5. Inspection & Final Approval
Once your offer is accepted by the seller, you will need to have a licensed property inspector inspect the home within the time frame that was agreed upon in the effective contract to purchase. As with any home purchase, you need to thoroughly check out the manufactured home. While this applies to a new home as well, it’s especially important if you’re buying a used manufactured home.
In addition to all the usual things you’d check out in any home (such as plumbing, wiring, and heating and cooling), with a used manufactured home, the following features deserve a close look:
- Windows and doors. Make sure they’re insulated, and keep an eye out for gaps around the frames. Look for any cracks in the windows, and make sure the doors all open and close easily.
- Floors. Test their strength (no squeaking or sagging), look for any warping, and avoid floors constructed with particle board because it tends to warp or rot when wet.
- Belly wrap. This thick plastic goes under the floor and insulation and helps keep out animals and moisture. Check the insulation under the wrap to make sure it’s not damp.
- Walls. Look for any interior leaks. Vinyl exterior siding is preferable to metal (which can buckle) or hardboard (which can have water problems).
- Roof. Avoid the old-style flat metal roofs, which can leak and make cooling the home difficult, and look for a shingled roof with an overhang to aid in rain runoff.
- Lumber. Walls should use 2×6′ lumber with studs 16″ apart.
Settling and leveling. Older manufactured homes can settle over time, twisting the home’s frame and leaving it unleveled.
- Anchoring. Check that the home’s anchoring system is still sturdy and well-attached. Worried about those rumbling earthquakes in the Bay Area? Check out one of our previous blogs on earthquake bracing by clicking this link, here!
- Additions or alterations. Determine if the home has any structural additions or alterations that were no factory installed. Additions not approved by the home manufacturer may present increased exposure to wind and snow weight damage if not properly supported.
Meanwhile, an agent will regularly monitor the progress of your transaction and keep you fully aware of unexpected funds that might be expected from you. They will also work with your lender to make sure all the necessary paperwork is complete as we move closer to a smooth closing.
Making it through escrow can seem like a hurdle, but the end game is worth it. Expect to sign a ton of paperwork before you get there, and an agent will hold your hand through every step of the process. A few days before closing, they will conduct a final walk-through, and then, once both parties sign closing statements, the keys are yours and we’ll celebrate your new home!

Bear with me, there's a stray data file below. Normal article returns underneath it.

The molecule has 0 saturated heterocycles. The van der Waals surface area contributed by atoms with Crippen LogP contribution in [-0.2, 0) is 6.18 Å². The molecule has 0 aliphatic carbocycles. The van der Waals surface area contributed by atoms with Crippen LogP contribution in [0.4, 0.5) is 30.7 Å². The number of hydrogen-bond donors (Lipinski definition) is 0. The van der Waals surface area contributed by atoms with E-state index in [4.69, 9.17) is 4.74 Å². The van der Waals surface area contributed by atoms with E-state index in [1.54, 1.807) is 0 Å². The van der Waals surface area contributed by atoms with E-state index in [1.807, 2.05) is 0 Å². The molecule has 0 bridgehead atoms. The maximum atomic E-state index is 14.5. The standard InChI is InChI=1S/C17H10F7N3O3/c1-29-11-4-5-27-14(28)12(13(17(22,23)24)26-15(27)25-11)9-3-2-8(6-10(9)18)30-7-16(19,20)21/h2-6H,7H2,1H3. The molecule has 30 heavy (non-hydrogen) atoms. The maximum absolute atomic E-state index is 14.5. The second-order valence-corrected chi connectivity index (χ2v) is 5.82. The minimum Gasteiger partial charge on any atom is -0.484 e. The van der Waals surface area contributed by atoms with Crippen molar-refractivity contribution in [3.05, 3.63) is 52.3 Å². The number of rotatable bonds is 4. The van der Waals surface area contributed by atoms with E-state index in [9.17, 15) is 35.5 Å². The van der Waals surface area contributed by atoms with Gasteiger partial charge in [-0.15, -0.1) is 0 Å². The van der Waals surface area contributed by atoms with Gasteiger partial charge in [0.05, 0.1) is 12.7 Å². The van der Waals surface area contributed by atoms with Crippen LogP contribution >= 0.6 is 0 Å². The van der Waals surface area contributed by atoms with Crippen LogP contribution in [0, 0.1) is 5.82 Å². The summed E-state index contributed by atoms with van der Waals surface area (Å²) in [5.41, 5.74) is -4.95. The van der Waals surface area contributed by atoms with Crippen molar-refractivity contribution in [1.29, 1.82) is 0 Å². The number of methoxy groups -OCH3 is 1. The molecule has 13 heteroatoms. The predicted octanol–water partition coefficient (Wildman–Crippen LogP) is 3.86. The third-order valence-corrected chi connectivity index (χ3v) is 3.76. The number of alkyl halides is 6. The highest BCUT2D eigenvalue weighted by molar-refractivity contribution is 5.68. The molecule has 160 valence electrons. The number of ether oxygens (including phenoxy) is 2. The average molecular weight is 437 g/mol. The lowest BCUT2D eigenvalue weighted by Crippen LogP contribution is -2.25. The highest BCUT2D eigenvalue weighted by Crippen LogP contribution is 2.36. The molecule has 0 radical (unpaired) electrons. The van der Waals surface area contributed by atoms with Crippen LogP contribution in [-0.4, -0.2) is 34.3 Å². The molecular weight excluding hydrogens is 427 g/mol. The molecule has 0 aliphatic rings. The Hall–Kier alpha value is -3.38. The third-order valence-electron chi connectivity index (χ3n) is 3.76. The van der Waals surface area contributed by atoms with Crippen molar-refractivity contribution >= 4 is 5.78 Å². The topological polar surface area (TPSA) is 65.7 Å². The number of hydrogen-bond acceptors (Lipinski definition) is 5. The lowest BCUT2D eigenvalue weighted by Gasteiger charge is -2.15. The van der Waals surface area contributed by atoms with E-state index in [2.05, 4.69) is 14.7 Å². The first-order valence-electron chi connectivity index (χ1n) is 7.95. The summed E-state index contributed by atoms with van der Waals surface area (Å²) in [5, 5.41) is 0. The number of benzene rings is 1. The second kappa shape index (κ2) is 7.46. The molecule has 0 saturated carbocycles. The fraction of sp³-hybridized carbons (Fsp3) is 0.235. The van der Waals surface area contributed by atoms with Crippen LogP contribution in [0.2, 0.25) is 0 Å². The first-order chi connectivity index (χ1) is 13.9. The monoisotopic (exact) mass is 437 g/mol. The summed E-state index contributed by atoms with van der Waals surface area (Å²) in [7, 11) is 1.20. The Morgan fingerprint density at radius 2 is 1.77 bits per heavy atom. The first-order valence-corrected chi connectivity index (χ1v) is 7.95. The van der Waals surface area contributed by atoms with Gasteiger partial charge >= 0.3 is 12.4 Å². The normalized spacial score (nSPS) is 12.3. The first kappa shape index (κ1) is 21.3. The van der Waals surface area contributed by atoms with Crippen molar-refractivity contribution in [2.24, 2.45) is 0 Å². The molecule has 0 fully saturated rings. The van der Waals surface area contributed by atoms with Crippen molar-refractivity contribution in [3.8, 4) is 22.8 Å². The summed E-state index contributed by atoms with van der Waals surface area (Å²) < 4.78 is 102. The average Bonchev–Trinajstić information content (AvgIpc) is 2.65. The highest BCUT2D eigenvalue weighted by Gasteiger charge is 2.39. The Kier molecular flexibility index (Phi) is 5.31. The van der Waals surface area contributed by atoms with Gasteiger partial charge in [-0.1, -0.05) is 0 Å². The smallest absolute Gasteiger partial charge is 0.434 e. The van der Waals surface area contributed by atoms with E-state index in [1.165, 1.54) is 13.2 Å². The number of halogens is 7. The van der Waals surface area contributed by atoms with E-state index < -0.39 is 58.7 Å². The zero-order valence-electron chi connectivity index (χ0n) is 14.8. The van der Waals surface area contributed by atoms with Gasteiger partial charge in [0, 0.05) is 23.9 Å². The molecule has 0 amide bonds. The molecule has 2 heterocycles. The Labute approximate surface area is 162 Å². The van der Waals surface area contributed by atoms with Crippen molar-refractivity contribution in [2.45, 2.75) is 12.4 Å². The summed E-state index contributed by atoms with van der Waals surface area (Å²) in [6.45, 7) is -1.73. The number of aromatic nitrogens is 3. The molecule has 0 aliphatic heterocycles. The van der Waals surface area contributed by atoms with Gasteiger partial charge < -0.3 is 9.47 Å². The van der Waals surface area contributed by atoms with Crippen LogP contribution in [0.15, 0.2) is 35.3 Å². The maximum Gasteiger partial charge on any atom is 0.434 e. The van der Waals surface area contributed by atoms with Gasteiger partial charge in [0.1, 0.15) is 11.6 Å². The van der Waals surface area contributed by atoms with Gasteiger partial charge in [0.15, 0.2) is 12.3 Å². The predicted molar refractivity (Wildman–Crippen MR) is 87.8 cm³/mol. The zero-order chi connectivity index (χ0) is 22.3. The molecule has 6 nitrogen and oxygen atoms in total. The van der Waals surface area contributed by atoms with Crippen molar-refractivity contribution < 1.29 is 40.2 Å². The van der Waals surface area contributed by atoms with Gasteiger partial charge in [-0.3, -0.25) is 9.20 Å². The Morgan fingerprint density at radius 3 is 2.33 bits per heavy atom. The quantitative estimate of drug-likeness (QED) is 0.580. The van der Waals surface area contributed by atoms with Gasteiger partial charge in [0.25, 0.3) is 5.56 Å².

Buying a manufactured home is a big commitment and investment, so do your homework, check all your options, and follow up on any safety, construction, and finance questions you might have. Remember, you’re not buying a “mobile home,” you’re buying YOUR home for you and your family!
At Alliance Manufactured Homes, we are more then happy to answer any of your questions and help you purchase your future home! Give us a call at (888) 874-8692 or email us at firstname.lastname@example.org.
Adkins, Crystal. “30 Most Helpful Tips For Manufactured Home Buyers.” Mobile Home Living, 7 June 2019, mobilehomeliving.org/30-tips-for-buying-a-new-manufactured-home/.
O’Neill, Nikki. “Dos and Donts of Buying a Manufactured Home.” Triad Financial Services, 24 Jan. 2017, http://www.triadfs.com/news/dos-and-donts-when-buying-a-manufactured-home.
Brown, Sanda. “The NewHomeSource Guide to Manufactured Homes.” What You Need to Know Before Buying a Manufactured Home, Builder Homesite Inc, 18 Sept. 2017, http://www.newhomesource.com/guide/articles/the-newhomesource-guide-to-manufactured-homes.
Revere, Patrick, and Patrick Reverehttps. “How to Buy the Perfect Mobile Home: A Definitive Step-by-Step Guide.” MHVillager, 19 Oct. 2019, http://www.mhvillage.com/blog/buying-a-mobile-home/.
“Beyond Trailers, Buying Modern Manufactured Homes – State Farm®.” State Farm, 9 Sept. 2019, http://www.statefarm.com/simple-insights/residence/beyond-trailers-buying-modern-manufactured-homes.